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Keywords:

  • Acomys dimidiatus;
  • haemoparasites;
  • Cryptosporidium;
  • Giardia;
  • lice;
  • fleas

Abstract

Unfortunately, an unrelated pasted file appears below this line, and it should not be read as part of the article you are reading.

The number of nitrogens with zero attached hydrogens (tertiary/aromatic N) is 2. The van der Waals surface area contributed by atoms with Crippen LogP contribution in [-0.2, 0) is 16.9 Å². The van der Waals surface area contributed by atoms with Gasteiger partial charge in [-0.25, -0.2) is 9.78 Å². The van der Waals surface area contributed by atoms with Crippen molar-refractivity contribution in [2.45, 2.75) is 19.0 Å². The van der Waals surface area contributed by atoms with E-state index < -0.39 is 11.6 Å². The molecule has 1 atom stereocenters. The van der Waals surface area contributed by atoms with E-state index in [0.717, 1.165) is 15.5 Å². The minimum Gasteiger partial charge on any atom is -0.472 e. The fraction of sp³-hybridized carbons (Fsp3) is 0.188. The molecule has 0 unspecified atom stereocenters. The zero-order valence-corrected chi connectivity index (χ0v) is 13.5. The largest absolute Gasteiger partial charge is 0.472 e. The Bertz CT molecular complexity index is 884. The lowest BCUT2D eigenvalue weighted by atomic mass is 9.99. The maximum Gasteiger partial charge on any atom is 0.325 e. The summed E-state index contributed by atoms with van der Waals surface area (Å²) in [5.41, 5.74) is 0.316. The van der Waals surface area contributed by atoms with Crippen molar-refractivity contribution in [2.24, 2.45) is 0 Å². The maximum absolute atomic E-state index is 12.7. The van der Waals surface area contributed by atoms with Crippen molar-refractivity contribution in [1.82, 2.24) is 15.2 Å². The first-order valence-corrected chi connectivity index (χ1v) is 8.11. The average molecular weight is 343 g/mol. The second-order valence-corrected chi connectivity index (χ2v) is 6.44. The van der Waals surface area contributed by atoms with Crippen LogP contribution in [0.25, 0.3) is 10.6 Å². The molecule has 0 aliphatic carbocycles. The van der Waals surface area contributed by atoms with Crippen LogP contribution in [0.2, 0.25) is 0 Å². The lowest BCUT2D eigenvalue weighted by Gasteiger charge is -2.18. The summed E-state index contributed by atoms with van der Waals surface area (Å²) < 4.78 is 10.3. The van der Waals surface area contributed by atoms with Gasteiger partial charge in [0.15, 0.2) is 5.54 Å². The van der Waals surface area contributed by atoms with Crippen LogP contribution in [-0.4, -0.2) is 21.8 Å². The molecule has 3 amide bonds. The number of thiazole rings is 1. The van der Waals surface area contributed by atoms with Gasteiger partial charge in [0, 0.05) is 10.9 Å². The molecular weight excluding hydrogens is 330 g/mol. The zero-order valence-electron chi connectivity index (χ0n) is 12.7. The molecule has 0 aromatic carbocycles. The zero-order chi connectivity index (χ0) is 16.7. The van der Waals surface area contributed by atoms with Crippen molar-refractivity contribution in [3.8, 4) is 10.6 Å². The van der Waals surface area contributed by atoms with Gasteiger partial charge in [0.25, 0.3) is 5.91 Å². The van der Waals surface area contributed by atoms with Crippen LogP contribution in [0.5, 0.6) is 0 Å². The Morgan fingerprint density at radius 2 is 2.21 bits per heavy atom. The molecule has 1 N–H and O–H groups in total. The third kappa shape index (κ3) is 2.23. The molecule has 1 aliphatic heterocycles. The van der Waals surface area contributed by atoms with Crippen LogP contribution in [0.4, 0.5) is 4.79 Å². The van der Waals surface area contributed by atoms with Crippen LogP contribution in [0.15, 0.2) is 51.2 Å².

Haemoparasite infections and infestations with potential arthropod vectors were assessed in spiny mice Acomys dimidiatus from four wadis in the arid montane region of the southern Sinai in Egypt in late summer 2000. Five taxa of haemoparasites (Haemobartonella spp. 80%, Hepatozoon sp. 20.6%, Trypanosoma acomys 17.5%, Bartonella spp. 2.5% and Babesia sp. 1.9%) were recorded. Additionally, infections with two intestinal protozoa, Cryptosporidium cf. parvum and Giardia sp., were quantified, both with similar prevalence (17.0 and 17.6%, respectively). 17.9% of mice carried fleas (Parapulex chephrensis and Xenopsylla dipodilli) and 32.1% had lice (Polyplax oxyrrhyncha and Polyplax brachyrrhycha combined). Marked differences in the prevalence and abundance of infections were detected between the four wadis, particularly with respect to T. acomys, Hepatozoon sp. and fleas, which were largely aggregated in just two of the four sites (Wadis Gharaba and Tlah). In contrast, the intestinal protozoa were more common, and abundance was higher, in Wadi El Arbaein. Intrinsic factors also contributed to a variation in prevalence, with strong age-dependent increases in the prevalence and abundance of Hepatozoon sp., higher mean species richness, prevalence of Cr. cf. parvum, and abundance of Giardia sp. and Hepatozoon sp. in female mice. Haemobartonella spp. showed an age-dependent reduction in abundance and higher abundance among male mice. A weak association was found between the prevalence of T. acomys and its putative flea vector. The single extrinsic factor in the study, site of capture, was more important than the intrinsic factors in explaining variation in the prevalence and abundance of haemoparasites, intestinal protozoa and arthropod vectors. In the high mountains of southern Sinai, the parasite fauna of spiny mice is distinct in each wadi, and hence we expect the parasites to exert spatially different co-evolutionary pressures on their hosts, with a resultant variation in host life histories.